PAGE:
2:30 PM
Afternoon Break
3:00 PM
Proven Methods to Reduced Process Development, Inspection & In-Process Inspection Times for Injection Molding of Medical Device Components
Suhas Kulkarni, Fimmtech
Over the last several years, the requirements for medical products has changed in two ways. First the required volume of production has increased some components and assemblies by a significant amount and second, the products have become much more complicated with tighter tolerances and requirements. All this has led to increased developmental times, increased mold cavitation, increased inspection and increased costs. Understanding the molding parameters and performing a Designed Experiment (DOE) based on the molding factors can significantly reduce times and costs for development. The talk will present proven ways with some case studies and provide a road map that one could easily implement on their next project.
3:30 PM
A New Injection Moldable, Medical Grade HMWPE for Implant Applications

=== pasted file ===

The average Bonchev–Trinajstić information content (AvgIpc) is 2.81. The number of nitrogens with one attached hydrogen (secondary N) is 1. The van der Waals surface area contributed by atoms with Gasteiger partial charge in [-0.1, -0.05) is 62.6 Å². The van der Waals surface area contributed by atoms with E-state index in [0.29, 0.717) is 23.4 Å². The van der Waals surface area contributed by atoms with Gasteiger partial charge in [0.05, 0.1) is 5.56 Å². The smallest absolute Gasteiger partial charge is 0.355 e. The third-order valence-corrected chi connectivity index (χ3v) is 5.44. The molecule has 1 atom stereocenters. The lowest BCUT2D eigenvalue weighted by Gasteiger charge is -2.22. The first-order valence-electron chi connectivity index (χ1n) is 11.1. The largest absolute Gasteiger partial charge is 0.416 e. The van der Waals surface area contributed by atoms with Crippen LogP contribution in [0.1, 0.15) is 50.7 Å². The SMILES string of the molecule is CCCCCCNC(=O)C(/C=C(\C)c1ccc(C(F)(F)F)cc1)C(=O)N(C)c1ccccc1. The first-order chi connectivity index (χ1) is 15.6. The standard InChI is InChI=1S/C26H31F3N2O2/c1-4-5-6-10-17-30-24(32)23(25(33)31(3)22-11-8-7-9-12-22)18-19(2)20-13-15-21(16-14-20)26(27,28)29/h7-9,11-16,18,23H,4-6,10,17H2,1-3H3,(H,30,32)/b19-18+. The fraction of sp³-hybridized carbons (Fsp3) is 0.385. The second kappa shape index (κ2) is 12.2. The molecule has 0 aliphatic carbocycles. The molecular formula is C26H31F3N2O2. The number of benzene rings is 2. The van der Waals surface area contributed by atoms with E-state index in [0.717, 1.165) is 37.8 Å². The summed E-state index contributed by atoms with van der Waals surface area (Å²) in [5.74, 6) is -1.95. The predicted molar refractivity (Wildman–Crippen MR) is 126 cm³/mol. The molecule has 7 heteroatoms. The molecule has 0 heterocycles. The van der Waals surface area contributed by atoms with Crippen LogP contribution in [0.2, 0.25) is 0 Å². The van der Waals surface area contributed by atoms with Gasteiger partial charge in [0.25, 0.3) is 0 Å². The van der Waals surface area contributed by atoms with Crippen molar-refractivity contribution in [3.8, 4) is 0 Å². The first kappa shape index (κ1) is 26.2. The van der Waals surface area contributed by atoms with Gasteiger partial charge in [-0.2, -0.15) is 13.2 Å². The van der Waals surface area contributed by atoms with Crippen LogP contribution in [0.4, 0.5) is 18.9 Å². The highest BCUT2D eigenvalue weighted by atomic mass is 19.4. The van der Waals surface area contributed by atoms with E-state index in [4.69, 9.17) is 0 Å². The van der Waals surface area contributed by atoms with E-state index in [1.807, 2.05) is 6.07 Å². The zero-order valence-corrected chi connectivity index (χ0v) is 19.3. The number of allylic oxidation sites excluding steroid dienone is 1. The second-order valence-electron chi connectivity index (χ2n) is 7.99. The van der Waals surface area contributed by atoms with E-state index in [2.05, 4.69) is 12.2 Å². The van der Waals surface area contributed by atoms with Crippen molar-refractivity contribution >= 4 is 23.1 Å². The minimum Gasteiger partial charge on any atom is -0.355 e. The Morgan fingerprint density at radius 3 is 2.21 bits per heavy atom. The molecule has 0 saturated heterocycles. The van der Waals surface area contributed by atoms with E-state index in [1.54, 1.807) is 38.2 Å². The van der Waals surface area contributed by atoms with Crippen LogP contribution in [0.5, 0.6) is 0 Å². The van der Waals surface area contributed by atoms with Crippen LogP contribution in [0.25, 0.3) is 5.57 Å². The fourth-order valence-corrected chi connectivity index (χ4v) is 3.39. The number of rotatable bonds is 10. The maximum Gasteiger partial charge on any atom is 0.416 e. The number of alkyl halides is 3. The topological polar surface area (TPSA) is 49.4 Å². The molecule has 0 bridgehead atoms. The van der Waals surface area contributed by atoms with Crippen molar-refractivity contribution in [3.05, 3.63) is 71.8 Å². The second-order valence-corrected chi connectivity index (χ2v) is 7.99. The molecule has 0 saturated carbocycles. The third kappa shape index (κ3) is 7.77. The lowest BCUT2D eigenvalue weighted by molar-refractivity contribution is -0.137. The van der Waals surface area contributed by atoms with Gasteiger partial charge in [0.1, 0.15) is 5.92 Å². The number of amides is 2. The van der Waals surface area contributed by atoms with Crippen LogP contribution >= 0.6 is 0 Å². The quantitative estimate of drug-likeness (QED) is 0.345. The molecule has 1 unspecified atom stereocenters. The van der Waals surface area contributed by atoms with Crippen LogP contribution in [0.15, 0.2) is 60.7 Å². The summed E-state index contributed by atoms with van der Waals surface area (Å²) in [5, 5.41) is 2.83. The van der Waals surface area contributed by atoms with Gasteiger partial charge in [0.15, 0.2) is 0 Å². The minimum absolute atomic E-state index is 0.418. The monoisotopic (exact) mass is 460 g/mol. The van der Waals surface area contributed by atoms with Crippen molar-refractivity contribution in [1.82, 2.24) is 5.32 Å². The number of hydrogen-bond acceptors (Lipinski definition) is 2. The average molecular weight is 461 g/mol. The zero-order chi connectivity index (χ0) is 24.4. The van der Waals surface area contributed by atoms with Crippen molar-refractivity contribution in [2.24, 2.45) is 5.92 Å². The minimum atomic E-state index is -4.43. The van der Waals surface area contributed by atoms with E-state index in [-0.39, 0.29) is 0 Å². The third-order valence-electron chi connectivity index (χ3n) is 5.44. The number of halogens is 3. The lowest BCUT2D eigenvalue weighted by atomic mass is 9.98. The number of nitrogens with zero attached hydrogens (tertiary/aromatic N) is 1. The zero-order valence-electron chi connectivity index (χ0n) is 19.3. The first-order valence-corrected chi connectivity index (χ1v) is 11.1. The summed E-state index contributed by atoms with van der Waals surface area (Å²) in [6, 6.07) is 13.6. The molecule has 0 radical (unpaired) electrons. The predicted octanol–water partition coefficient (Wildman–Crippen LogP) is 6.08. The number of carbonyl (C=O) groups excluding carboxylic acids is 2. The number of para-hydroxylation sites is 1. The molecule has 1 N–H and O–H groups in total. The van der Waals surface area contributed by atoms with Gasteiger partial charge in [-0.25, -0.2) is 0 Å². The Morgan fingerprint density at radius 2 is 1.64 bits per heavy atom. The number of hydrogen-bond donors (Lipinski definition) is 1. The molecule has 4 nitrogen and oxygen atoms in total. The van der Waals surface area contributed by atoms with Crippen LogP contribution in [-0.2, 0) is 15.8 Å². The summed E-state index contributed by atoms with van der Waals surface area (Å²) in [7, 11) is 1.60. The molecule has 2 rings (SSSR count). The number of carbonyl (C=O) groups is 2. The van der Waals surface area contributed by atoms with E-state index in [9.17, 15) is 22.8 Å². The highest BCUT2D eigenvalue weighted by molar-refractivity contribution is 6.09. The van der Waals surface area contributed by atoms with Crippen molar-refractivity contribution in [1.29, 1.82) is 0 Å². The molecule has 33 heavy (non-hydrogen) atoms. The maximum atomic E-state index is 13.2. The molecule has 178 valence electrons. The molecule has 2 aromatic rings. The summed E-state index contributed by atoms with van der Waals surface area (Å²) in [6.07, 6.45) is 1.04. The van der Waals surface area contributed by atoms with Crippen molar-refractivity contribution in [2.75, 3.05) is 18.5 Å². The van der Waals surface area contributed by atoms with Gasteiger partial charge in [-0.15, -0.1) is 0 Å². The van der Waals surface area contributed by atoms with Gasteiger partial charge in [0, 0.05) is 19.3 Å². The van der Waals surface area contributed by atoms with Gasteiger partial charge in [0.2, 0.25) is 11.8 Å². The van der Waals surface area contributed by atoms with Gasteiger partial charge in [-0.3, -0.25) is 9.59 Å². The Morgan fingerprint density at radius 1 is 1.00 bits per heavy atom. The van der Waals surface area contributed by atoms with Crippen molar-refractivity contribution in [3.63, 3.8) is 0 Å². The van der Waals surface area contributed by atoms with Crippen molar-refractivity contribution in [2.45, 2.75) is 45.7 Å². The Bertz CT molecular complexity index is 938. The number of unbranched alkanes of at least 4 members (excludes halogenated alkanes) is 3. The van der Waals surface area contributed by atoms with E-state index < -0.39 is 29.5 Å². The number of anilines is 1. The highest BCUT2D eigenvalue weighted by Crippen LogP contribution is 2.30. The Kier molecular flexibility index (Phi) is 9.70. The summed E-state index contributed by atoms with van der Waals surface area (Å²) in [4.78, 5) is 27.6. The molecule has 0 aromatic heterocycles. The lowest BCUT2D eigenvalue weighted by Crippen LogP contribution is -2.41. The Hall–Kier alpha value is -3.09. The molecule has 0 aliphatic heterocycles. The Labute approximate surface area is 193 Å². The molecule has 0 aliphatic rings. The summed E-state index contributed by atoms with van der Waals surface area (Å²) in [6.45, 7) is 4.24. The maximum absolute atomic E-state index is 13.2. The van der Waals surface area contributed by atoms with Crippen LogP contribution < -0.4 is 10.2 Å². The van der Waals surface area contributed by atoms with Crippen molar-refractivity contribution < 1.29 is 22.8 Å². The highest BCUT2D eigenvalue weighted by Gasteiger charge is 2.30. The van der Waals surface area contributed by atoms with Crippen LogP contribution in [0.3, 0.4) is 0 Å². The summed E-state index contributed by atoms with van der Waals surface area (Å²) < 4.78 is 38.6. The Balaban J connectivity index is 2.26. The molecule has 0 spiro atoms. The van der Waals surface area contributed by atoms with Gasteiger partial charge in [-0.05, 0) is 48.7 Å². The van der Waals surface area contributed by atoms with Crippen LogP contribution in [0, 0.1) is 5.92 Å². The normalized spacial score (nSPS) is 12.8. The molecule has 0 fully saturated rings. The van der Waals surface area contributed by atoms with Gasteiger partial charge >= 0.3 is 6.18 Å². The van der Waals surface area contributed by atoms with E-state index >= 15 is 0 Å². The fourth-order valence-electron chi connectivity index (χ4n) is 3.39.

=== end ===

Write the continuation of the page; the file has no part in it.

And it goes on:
Steve Kurtz, Exponent
We present the properties of a new polyolefin medical grade, GUR® 1001, which is a linear HMWPE that can be injection molded. Properties will be compared with GUR® 1020 UHMWPE. Biocompatibility data will be presented as well as an injection molding processing guideline. It will be shown that, despite its still relatively high molecular weight, injection molding of GUR®1001 can be performed without degrading the material. Resulting properties of molded parts are comparable to compression molded parts of GUR® 1001. Furthermore, e-beam irradiation at different dosages has been performed to analyze property changes. Due to its lower molecular weight, the mechanical properties of GUR® 1001 do not reach the same level of as UHMWPE, but in certain medical applications the extraordinary wear resistance and impact strength are not required to the extent UHMW-PE grades offer.
4:00 PM
3D Printed Prototype Parts out of Production Material
Kai Wender, Arburg
Rapid Prototyped parts through Freeforming capabilities with exactly the material that the part will be produced in mass production. Discussion on how this technology works and how it can help to quickly go through the Prototype stage and convert the generated information into the final product. Further we will review the capability of Freeforming and individualizing mass produced parts quickly in very unique ways.
4:30 PM
Summary, Closing Remarks
4:45 PM —
6:00 PM
Networking Reception